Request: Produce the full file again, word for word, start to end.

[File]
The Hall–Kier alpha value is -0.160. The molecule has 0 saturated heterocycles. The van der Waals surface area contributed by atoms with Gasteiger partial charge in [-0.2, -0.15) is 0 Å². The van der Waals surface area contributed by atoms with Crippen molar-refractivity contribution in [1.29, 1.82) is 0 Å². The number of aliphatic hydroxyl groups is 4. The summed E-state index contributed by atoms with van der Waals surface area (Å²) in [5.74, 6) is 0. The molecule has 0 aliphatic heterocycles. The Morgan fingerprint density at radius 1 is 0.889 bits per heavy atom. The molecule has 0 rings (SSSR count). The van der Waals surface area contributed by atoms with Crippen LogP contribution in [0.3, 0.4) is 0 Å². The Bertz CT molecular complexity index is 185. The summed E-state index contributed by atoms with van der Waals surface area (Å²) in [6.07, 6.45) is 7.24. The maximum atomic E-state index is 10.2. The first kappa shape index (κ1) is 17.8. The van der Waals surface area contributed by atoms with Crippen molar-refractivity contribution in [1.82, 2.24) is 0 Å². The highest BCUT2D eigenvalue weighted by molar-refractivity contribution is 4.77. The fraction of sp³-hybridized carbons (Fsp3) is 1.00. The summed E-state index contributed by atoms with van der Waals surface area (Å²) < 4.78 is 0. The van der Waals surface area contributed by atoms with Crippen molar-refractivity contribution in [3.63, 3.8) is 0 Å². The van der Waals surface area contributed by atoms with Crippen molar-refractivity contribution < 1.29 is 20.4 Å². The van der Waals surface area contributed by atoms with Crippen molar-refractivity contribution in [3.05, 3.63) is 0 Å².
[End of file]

The Hall–Kier alpha value is -0.160. The molecule has 0 saturated heterocycles. The van der Waals surface area contributed by atoms with Gasteiger partial charge in [-0.2, -0.15) is 0 Å². The van der Waals surface area contributed by atoms with Crippen molar-refractivity contribution in [1.29, 1.82) is 0 Å². The number of aliphatic hydroxyl groups is 4. The summed E-state index contributed by atoms with van der Waals surface area (Å²) in [5.74, 6) is 0. The molecule has 0 aliphatic heterocycles. The Morgan fingerprint density at radius 1 is 0.889 bits per heavy atom. The molecule has 0 rings (SSSR count). The van der Waals surface area contributed by atoms with Crippen LogP contribution in [0.3, 0.4) is 0 Å². The Bertz CT molecular complexity index is 185. The summed E-state index contributed by atoms with van der Waals surface area (Å²) in [6.07, 6.45) is 7.24. The maximum atomic E-state index is 10.2. The first kappa shape index (κ1) is 17.8. The van der Waals surface area contributed by atoms with Crippen molar-refractivity contribution in [1.82, 2.24) is 0 Å². The highest BCUT2D eigenvalue weighted by molar-refractivity contribution is 4.77. The fraction of sp³-hybridized carbons (Fsp3) is 1.00. The summed E-state index contributed by atoms with van der Waals surface area (Å²) < 4.78 is 0. The van der Waals surface area contributed by atoms with Crippen molar-refractivity contribution in [3.63, 3.8) is 0 Å². The van der Waals surface area contributed by atoms with Crippen molar-refractivity contribution < 1.29 is 20.4 Å². The van der Waals surface area contributed by atoms with Crippen molar-refractivity contribution in [3.05, 3.63) is 0 Å².